First Brisket

Discussion in 'Beef' started by funk, Jul 12, 2006.

  1. funk

    funk Smoke Blower

    Being new to smoking, I have done poultry, ribs and butts, and now I want to do a brisket for an August party of about 12 people.

    I do not even know where to start with the questions. My first is about the brisket itself. What am I looking for when I go to find one? Is there a special cut? Is it best to marinade it first then smoke?

    Basically I need help from the beginning up to the end. Thanks.

    Funk
     
  2. icemn62

    icemn62 Smoking Fanatic OTBS Member

    Funk, what kind of smoker are you using, and where are you located at? I usually go to a store called "Food 4 Less" and gt my briskets. 1-2 days out, I marinade. I have tried different kinds, you will have to search around and find your personal taste. I generally cook the packer/full brisket.
     
  3. cajunsmoker

    cajunsmoker Master of the Pit OTBS Member

    Hi Funk,

    If you look headlong at a cow :roll: , the brisket is that point at the bottom of the neck and above the front legs. The brisket is made up of two parts. The flat and the point. The flat is the best part for making sliced meat and the point is good for either chopped meat or cubed meat.

    You can buy a whole brisket which is called a packer, or just buy the flat.

    The packer is a better price per pound because a lot of the point is fatty.

    The best way to pick a brisket is to get one that bends most when you hold your hand in the center. That means it is more apt to be good and tender.


    After you have your brisket just pick out your rub, and get settled in for a good long smoke. 8) Low and slow. Thats what brisket is all about.
     
  4. batman

    batman Newbie

    Hi Funk,

    I hope I can help. I did my first brisket last weekend and it came out great. I bought a 12# packer from Sams club at $1.39/lb. I rubed it down with yellow musturd and cowtown rub the night before (after just a bit of trimming) and wrapped in saran wrap overnight. I fired up my brinkman smoke n pit (horizontal smoker with offset fire box) about 8 pm Friday night and set the meat out about the same time. I put the meat on about 45 minutes later. I set the meat as far from the fire as possible with the point (thickest portion) closest to the fire. I kept the temp between 225 and 250 as much as possible. Beginning about 11 PM I started to mist the meat with apple juice when I added fuel to the fire. After about 9 hours of smoking I rotated the meat so the flat was closest to the fire. When the thickest part of the point hit 160 degrees, I wrapped the brisket in heavy duty foil (I poured some coffee on it to keep it moist). When the thickest part hit 190, I pulled it off, wrapped it in another layer of foil and put it in a cooler surrounded by fleece blankets. It was 11 AM and dinner wasn't until 5 PM. I got lucky and it held it's temp (above 170) until time for slicing at 4:30 PM. I pretty much sliced the whole thing (make sure you go opposite of the grain of the meat) but did set aside some burnt ends from the point. It was fabulous and the guest loved it (along with the two pork butts I did). Good luck and hope this helps..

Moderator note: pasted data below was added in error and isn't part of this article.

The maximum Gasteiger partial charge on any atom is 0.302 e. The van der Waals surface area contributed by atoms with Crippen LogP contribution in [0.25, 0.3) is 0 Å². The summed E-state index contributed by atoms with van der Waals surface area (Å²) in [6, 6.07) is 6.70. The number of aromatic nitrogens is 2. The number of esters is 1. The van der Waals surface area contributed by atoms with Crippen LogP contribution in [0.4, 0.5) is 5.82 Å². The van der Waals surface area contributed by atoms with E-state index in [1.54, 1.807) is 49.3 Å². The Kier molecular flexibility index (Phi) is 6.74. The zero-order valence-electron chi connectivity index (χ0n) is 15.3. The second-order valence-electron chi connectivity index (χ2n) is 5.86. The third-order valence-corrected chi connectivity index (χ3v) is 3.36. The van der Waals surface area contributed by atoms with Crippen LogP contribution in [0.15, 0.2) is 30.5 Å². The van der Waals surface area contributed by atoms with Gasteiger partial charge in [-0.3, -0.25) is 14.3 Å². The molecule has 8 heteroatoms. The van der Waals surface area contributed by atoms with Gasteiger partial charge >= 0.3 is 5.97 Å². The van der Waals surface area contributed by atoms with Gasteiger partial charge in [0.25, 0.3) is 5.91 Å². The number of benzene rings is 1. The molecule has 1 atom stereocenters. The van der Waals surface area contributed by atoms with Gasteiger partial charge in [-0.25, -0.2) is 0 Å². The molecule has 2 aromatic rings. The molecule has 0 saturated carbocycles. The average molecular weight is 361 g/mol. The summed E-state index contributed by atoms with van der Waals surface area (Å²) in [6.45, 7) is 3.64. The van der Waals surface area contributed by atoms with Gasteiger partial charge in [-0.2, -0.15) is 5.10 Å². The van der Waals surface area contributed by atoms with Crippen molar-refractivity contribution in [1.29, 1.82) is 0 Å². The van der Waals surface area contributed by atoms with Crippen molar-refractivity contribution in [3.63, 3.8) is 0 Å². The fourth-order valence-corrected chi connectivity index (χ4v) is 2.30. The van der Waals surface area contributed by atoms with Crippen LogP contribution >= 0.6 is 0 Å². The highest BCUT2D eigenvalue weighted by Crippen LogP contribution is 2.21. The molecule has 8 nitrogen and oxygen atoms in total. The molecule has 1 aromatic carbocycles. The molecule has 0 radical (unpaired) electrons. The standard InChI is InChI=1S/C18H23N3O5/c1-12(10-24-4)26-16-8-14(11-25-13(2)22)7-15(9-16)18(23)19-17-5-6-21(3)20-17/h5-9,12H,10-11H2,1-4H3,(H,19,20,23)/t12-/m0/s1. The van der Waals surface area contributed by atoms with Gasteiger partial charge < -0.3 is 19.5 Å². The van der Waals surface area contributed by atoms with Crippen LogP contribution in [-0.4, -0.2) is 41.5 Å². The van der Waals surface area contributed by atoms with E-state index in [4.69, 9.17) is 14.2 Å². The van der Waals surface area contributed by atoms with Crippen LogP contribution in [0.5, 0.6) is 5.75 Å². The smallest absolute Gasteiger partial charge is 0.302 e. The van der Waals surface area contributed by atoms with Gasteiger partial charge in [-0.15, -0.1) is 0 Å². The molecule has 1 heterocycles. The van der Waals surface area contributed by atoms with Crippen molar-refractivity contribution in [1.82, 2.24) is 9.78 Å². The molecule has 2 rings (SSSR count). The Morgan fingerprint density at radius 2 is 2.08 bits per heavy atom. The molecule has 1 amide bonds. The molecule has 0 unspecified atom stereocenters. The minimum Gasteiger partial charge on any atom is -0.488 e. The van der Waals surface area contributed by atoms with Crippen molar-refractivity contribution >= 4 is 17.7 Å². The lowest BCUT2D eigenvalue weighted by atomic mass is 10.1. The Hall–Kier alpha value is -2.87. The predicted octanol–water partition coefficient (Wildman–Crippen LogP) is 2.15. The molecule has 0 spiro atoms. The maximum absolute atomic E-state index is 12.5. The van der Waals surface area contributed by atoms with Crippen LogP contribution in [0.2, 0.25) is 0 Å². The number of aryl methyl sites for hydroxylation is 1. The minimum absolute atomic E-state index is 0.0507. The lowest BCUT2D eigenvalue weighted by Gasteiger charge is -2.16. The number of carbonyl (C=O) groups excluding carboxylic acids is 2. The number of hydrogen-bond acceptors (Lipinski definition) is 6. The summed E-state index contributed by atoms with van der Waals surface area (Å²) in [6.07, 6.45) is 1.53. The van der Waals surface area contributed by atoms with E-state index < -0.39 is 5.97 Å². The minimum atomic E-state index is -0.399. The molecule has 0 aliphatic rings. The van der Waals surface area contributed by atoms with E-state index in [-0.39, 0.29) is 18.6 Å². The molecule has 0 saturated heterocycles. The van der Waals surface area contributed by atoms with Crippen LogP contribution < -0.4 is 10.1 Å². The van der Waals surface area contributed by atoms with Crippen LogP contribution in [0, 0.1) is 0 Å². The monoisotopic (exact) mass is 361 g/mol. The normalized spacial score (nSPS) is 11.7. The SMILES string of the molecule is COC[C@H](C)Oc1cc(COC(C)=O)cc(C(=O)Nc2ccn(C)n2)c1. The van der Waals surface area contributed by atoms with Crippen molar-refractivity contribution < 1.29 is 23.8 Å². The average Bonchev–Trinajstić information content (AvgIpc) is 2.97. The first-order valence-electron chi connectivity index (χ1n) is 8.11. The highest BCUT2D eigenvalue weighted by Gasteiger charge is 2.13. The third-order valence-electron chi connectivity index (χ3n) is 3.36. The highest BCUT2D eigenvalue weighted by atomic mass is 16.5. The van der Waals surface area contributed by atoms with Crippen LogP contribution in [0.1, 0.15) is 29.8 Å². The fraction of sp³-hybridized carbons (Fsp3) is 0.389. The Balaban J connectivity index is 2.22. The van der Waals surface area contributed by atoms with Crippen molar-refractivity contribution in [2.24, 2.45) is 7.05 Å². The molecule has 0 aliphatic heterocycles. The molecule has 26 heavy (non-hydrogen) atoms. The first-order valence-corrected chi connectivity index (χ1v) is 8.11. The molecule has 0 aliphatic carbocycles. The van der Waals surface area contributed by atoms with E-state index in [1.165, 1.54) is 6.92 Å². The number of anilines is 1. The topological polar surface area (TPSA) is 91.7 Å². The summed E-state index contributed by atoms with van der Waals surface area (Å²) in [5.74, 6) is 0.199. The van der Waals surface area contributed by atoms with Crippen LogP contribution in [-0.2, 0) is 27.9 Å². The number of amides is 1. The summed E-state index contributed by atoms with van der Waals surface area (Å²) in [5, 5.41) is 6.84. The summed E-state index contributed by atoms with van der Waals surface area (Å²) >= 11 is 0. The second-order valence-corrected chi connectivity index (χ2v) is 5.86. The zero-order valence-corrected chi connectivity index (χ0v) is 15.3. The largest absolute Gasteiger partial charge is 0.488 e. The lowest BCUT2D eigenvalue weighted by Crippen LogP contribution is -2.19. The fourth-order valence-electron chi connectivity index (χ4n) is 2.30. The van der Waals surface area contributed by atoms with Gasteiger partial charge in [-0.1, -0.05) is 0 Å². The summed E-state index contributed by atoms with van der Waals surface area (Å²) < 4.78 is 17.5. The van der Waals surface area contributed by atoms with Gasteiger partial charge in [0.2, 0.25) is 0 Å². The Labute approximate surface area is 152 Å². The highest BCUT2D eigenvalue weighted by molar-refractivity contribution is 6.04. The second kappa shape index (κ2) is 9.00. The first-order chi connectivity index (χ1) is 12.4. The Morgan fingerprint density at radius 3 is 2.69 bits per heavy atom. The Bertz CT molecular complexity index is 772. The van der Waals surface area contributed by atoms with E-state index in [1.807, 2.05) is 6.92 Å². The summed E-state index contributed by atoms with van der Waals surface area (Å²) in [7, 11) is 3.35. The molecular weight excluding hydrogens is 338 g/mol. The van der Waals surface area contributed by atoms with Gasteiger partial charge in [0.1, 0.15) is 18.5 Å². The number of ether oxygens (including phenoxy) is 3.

5. bob-bqn

    bob-bqn Smoking Fanatic OTBS Member

    A lot of folks do the flex test when buying a brisket, try to bend it in half (one end to the other) the ones that bend the easiest are "supposed" to be the better choice because the fat is soft and the meat is marbled.

    I cooked 7 briskets last Monday using this simple procedure:

    1. Slathered with a thin coat of yellow mustard and sprinkled generously (but not caked) with rub.
    2. Put briskets in my two SS GOSM smokers and kept it running at 225*.
    3. Replenished smoke wood and water as needed.
    4. Checked the briskets' temperatures at about 13 hours into the cook.
    5. Let them cook 2 or 3 hours longer and checked temperatures again.
    6. Removed them from the smoker when they reached 190-195*, wrapped in foil and placed in a "warm" cooler for a couple of hours before slicing.
    7. Served at party.